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And so I leave you with this… At some point this school year, maybe during your child’s Open House, or at one of the parent-teacher conferences you attend, or perhaps even on a random day you pick your child up from school, say a special little thank you to your child’s teacher for all they do. I know it will mean the world to them.

7 comments on “What Every Parent Should Know About Their Child’s Teacher”

  1. Many of my family members are teachers or retired teachers. So while I agree with your sentiments, here are some additional things every parent should know: 1) Not every teacher’s personality and educational style is effective with every student. I encourage you as a parent to ask for your child to be assigned to a different teacher if such a change will help your child learn. 2) Teaching certainly is NOT what it used to be and the reality is that while teachers may have gotten into the profession for many reasons, some ARE simply hanging on until they can retire (which is probably later than they ever planned to teach). If a teacher is bored and/or just going through the motions, doing the same thing year after year and teaching the same way (s)he has for 30 years, and/or devoid of enthusiasm, get your student into a different class as soon as possible. 3) If a teacher focuses exclusively on test scores and grades with no mention of actual LEARNING, that teacher has taken his/her eye off the ball. The environment for teachers is harsh right now, no doubt, but you NEED a teacher for your child who can look past the latest fads & trends in education and focus on helping your child LEARN NOW. 4) Listen to your child and respect what (s)he has to say about the teacher, ESPECIALLY in middle school and high school. Kids often have insightful observations that bear a listen. After all, no one in your family spends more time with that teacher than your child. Don’t brush off a child’s perspective or comment simply because it comes from a child.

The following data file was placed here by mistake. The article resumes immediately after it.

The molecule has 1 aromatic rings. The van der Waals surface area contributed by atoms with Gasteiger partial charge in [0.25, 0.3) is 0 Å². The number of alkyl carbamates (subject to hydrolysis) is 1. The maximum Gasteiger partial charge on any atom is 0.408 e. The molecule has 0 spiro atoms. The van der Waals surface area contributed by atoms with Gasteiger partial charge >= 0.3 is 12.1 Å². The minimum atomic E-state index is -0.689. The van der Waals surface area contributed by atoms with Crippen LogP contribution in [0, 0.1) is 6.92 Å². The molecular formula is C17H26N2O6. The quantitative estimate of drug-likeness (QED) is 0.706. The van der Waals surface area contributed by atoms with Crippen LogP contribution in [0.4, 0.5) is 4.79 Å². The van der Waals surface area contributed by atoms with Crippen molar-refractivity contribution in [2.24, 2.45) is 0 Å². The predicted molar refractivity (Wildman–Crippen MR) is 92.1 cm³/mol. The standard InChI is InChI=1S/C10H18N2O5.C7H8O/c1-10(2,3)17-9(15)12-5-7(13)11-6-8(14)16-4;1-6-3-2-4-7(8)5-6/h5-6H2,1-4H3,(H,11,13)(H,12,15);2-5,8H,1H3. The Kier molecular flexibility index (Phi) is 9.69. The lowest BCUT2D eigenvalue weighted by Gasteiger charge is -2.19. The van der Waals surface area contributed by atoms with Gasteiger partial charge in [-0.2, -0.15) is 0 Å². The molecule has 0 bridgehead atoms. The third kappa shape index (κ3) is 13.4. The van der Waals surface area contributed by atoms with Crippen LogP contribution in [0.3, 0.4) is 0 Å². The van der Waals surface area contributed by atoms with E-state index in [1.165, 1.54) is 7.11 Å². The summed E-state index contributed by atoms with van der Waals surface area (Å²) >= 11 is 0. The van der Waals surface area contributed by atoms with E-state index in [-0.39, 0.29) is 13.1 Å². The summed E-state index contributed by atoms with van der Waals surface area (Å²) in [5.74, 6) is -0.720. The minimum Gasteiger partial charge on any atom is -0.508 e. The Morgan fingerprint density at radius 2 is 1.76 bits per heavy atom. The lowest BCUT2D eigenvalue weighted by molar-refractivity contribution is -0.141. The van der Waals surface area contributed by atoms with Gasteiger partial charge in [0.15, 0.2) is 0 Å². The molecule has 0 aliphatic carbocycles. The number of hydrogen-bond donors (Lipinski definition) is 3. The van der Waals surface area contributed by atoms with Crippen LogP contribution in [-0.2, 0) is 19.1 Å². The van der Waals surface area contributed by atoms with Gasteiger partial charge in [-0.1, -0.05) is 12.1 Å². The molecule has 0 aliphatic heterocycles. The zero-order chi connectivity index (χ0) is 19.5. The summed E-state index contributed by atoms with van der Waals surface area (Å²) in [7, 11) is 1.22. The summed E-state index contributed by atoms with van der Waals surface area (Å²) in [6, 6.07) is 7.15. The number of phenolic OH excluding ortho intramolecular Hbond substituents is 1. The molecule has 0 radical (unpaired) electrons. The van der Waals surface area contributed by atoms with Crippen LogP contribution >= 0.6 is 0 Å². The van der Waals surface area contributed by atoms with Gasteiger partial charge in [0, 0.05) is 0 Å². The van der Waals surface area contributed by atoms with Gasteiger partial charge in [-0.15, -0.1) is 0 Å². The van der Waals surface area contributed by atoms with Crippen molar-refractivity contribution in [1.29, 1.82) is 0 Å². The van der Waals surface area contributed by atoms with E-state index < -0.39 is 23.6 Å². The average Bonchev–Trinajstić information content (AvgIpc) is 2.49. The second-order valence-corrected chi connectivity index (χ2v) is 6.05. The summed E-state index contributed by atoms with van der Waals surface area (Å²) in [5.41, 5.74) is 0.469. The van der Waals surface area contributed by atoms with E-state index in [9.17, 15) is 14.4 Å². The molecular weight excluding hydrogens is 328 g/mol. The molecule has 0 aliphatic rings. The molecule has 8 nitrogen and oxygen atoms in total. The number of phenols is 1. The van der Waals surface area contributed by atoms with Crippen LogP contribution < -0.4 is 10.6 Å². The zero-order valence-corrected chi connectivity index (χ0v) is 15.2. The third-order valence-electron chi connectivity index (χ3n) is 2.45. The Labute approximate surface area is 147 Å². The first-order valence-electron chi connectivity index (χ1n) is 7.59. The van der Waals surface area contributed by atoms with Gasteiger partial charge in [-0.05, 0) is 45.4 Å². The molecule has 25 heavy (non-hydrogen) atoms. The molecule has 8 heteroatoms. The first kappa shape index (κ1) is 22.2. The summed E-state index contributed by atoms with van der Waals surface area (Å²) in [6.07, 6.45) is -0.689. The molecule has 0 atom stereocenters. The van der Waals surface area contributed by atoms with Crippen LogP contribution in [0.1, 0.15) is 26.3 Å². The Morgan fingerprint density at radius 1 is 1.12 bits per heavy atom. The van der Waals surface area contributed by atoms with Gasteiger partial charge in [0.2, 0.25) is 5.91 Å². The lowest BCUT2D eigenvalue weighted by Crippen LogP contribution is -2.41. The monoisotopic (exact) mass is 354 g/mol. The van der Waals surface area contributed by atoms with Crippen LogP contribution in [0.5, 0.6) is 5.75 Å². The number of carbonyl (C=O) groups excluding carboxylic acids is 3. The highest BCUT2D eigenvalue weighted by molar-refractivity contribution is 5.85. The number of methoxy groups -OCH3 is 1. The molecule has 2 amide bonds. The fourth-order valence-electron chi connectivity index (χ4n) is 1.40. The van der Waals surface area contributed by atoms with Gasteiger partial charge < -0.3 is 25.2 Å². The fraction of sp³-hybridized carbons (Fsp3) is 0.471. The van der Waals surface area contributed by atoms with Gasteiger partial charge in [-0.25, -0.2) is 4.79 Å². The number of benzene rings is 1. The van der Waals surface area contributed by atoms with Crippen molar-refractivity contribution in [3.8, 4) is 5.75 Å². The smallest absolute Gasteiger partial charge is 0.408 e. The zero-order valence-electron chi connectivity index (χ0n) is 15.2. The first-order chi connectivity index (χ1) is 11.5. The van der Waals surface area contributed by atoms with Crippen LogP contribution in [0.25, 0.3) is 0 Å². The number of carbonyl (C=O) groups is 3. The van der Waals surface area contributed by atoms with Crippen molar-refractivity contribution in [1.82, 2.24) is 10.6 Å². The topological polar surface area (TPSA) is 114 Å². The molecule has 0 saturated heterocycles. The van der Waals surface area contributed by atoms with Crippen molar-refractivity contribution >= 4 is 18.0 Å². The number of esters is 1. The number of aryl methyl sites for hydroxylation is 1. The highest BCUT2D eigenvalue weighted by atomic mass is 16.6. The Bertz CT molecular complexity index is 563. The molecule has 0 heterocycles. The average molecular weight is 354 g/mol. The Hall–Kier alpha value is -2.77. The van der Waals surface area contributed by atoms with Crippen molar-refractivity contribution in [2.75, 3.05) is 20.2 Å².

1. As an educator I would add a word of caution about requesting a new teacher. Most school administrators will not move a child to a new class because of a personality conflict. As parents, if there are strong concerns about teacher placement the best place to start is the teacher and then a meeting with the principal. Hopefully going through the proper channels will alleviate the concerns. If it doesn’t then by all means to whatever is needed to ensure your child has a successful school year. Most of the teachers who are just coasting towards retirement are known to the administrators as such and are being held accountable.

  2. I’m a high school teacher, and a mother of an almost 1 year old. I know it sounds crazy but getting this kind of information out to other parents a post like this brought tears to my eyes. It’s nice to know that some parents truly understand and appreciate how much we love our jobs and how hard we work for your kids. Trust me we love them, and do all that we can. Thank you for posting this. 🙂

  3. My oldest is starting her first year of preschool next week and I’m so excited for her. Then every once in a while when I really think about it, I’m also really nervous for her. I know she’ll do great – she’s adapts easily, but it still such a new thing. I’m glad she’s got teachers who make me feel confident that she’ll be in good hands!

  4. Excellent list! Teachers rock. It makes me sad though that teaching isn’t what it once was. All the teaching to standardized tests makes me wish I could go the Montessori route but we could never afford it.